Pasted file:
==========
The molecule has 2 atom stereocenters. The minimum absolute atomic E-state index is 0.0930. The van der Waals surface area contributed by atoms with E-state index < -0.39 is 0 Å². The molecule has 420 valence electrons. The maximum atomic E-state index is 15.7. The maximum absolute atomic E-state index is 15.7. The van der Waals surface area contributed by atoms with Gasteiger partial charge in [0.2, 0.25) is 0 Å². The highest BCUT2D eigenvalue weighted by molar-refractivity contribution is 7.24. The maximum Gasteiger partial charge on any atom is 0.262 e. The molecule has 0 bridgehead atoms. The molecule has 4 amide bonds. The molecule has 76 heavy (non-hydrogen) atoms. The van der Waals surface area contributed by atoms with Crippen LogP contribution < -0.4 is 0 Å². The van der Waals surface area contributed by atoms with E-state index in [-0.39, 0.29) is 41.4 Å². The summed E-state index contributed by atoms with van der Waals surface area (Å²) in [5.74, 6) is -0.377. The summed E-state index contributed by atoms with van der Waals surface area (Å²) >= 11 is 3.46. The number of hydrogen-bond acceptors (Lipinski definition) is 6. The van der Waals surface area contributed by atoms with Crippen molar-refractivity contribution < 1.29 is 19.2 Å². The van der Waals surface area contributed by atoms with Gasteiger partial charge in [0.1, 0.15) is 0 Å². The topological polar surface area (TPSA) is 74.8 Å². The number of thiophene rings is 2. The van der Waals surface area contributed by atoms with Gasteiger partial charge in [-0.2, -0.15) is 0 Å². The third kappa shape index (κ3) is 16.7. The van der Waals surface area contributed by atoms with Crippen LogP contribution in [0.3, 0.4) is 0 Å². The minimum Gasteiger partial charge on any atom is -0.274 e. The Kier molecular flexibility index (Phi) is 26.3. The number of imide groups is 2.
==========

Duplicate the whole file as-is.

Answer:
The molecule has 2 atom stereocenters. The minimum absolute atomic E-state index is 0.0930. The van der Waals surface area contributed by atoms with E-state index < -0.39 is 0 Å². The molecule has 420 valence electrons. The maximum atomic E-state index is 15.7. The maximum absolute atomic E-state index is 15.7. The van der Waals surface area contributed by atoms with Gasteiger partial charge in [0.2, 0.25) is 0 Å². The highest BCUT2D eigenvalue weighted by molar-refractivity contribution is 7.24. The maximum Gasteiger partial charge on any atom is 0.262 e. The molecule has 0 bridgehead atoms. The molecule has 4 amide bonds. The molecule has 76 heavy (non-hydrogen) atoms. The van der Waals surface area contributed by atoms with Crippen LogP contribution < -0.4 is 0 Å². The van der Waals surface area contributed by atoms with E-state index in [-0.39, 0.29) is 41.4 Å². The summed E-state index contributed by atoms with van der Waals surface area (Å²) in [5.74, 6) is -0.377. The summed E-state index contributed by atoms with van der Waals surface area (Å²) >= 11 is 3.46. The number of hydrogen-bond acceptors (Lipinski definition) is 6. The van der Waals surface area contributed by atoms with Crippen molar-refractivity contribution < 1.29 is 19.2 Å². The van der Waals surface area contributed by atoms with Gasteiger partial charge in [0.1, 0.15) is 0 Å². The topological polar surface area (TPSA) is 74.8 Å². The number of thiophene rings is 2. The van der Waals surface area contributed by atoms with Gasteiger partial charge in [-0.2, -0.15) is 0 Å². The third kappa shape index (κ3) is 16.7. The van der Waals surface area contributed by atoms with Crippen LogP contribution in [0.3, 0.4) is 0 Å². The minimum Gasteiger partial charge on any atom is -0.274 e. The Kier molecular flexibility index (Phi) is 26.3. The number of imide groups is 2.